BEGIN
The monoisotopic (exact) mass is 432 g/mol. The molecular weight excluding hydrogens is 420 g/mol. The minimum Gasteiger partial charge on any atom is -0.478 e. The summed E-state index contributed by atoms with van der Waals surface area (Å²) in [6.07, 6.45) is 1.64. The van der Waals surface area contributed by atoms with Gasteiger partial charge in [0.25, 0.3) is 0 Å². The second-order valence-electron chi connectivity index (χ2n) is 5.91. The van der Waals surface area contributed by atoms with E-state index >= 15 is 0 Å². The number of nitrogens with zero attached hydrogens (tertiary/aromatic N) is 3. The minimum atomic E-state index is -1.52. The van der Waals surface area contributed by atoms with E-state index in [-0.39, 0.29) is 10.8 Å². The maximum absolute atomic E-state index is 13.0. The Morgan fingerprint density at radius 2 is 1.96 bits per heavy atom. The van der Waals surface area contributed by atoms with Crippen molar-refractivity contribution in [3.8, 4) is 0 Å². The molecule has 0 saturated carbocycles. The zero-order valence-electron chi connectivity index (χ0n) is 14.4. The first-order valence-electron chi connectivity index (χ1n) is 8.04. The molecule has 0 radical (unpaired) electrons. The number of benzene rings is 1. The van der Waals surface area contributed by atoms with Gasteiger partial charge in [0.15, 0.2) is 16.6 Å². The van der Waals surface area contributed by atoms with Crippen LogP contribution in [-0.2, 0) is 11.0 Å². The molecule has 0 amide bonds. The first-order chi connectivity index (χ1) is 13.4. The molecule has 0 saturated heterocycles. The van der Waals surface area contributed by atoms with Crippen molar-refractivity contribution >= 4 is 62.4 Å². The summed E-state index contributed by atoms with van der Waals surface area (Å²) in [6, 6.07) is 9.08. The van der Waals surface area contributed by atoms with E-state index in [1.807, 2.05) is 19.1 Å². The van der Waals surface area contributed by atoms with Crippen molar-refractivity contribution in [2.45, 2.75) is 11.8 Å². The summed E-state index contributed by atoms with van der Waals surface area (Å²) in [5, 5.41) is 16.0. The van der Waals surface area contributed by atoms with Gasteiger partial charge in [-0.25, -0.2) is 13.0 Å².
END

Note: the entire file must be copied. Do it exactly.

The monoisotopic (exact) mass is 432 g/mol. The molecular weight excluding hydrogens is 420 g/mol. The minimum Gasteiger partial charge on any atom is -0.478 e. The summed E-state index contributed by atoms with van der Waals surface area (Å²) in [6.07, 6.45) is 1.64. The van der Waals surface area contributed by atoms with Gasteiger partial charge in [0.25, 0.3) is 0 Å². The second-order valence-electron chi connectivity index (χ2n) is 5.91. The van der Waals surface area contributed by atoms with E-state index >= 15 is 0 Å². The number of nitrogens with zero attached hydrogens (tertiary/aromatic N) is 3. The minimum atomic E-state index is -1.52. The van der Waals surface area contributed by atoms with E-state index in [-0.39, 0.29) is 10.8 Å². The maximum absolute atomic E-state index is 13.0. The Morgan fingerprint density at radius 2 is 1.96 bits per heavy atom. The van der Waals surface area contributed by atoms with Crippen molar-refractivity contribution in [3.8, 4) is 0 Å². The molecule has 0 saturated carbocycles. The zero-order valence-electron chi connectivity index (χ0n) is 14.4. The first-order valence-electron chi connectivity index (χ1n) is 8.04. The molecule has 0 radical (unpaired) electrons. The number of benzene rings is 1. The van der Waals surface area contributed by atoms with Gasteiger partial charge in [0.15, 0.2) is 16.6 Å². The van der Waals surface area contributed by atoms with Crippen LogP contribution in [-0.2, 0) is 11.0 Å². The molecule has 0 amide bonds. The first-order chi connectivity index (χ1) is 13.4. The molecule has 0 saturated heterocycles. The van der Waals surface area contributed by atoms with Crippen molar-refractivity contribution >= 4 is 62.4 Å². The summed E-state index contributed by atoms with van der Waals surface area (Å²) in [6, 6.07) is 9.08. The van der Waals surface area contributed by atoms with E-state index in [1.807, 2.05) is 19.1 Å². The van der Waals surface area contributed by atoms with Crippen molar-refractivity contribution in [2.45, 2.75) is 11.8 Å². The summed E-state index contributed by atoms with van der Waals surface area (Å²) in [5, 5.41) is 16.0. The van der Waals surface area contributed by atoms with Gasteiger partial charge in [-0.25, -0.2) is 13.0 Å².